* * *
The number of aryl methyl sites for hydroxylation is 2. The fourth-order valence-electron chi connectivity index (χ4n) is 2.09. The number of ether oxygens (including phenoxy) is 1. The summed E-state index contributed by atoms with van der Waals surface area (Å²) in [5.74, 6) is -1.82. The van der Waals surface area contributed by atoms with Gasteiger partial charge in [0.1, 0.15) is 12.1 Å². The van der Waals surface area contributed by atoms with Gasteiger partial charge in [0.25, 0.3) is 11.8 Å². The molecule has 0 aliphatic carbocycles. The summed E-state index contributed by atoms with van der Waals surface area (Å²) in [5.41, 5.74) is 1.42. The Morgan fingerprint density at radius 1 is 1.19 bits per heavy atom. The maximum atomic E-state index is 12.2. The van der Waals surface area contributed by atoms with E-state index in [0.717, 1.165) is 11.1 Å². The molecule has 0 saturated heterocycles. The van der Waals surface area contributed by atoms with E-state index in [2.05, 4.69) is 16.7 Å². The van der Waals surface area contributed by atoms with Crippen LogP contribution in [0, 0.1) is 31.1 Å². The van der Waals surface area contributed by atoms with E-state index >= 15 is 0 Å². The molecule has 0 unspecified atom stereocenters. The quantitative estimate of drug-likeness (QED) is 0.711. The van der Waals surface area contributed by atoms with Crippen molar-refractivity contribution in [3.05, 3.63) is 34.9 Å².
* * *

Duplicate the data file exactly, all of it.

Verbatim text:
The number of aryl methyl sites for hydroxylation is 2. The fourth-order valence-electron chi connectivity index (χ4n) is 2.09. The number of ether oxygens (including phenoxy) is 1. The summed E-state index contributed by atoms with van der Waals surface area (Å²) in [5.74, 6) is -1.82. The van der Waals surface area contributed by atoms with Gasteiger partial charge in [0.1, 0.15) is 12.1 Å². The van der Waals surface area contributed by atoms with Gasteiger partial charge in [0.25, 0.3) is 11.8 Å². The molecule has 0 aliphatic carbocycles. The summed E-state index contributed by atoms with van der Waals surface area (Å²) in [5.41, 5.74) is 1.42. The Morgan fingerprint density at radius 1 is 1.19 bits per heavy atom. The maximum atomic E-state index is 12.2. The van der Waals surface area contributed by atoms with E-state index in [0.717, 1.165) is 11.1 Å². The molecule has 0 saturated heterocycles. The van der Waals surface area contributed by atoms with E-state index in [2.05, 4.69) is 16.7 Å². The van der Waals surface area contributed by atoms with Crippen LogP contribution in [0, 0.1) is 31.1 Å². The van der Waals surface area contributed by atoms with E-state index >= 15 is 0 Å². The molecule has 0 unspecified atom stereocenters. The quantitative estimate of drug-likeness (QED) is 0.711. The van der Waals surface area contributed by atoms with Crippen molar-refractivity contribution in [3.05, 3.63) is 34.9 Å².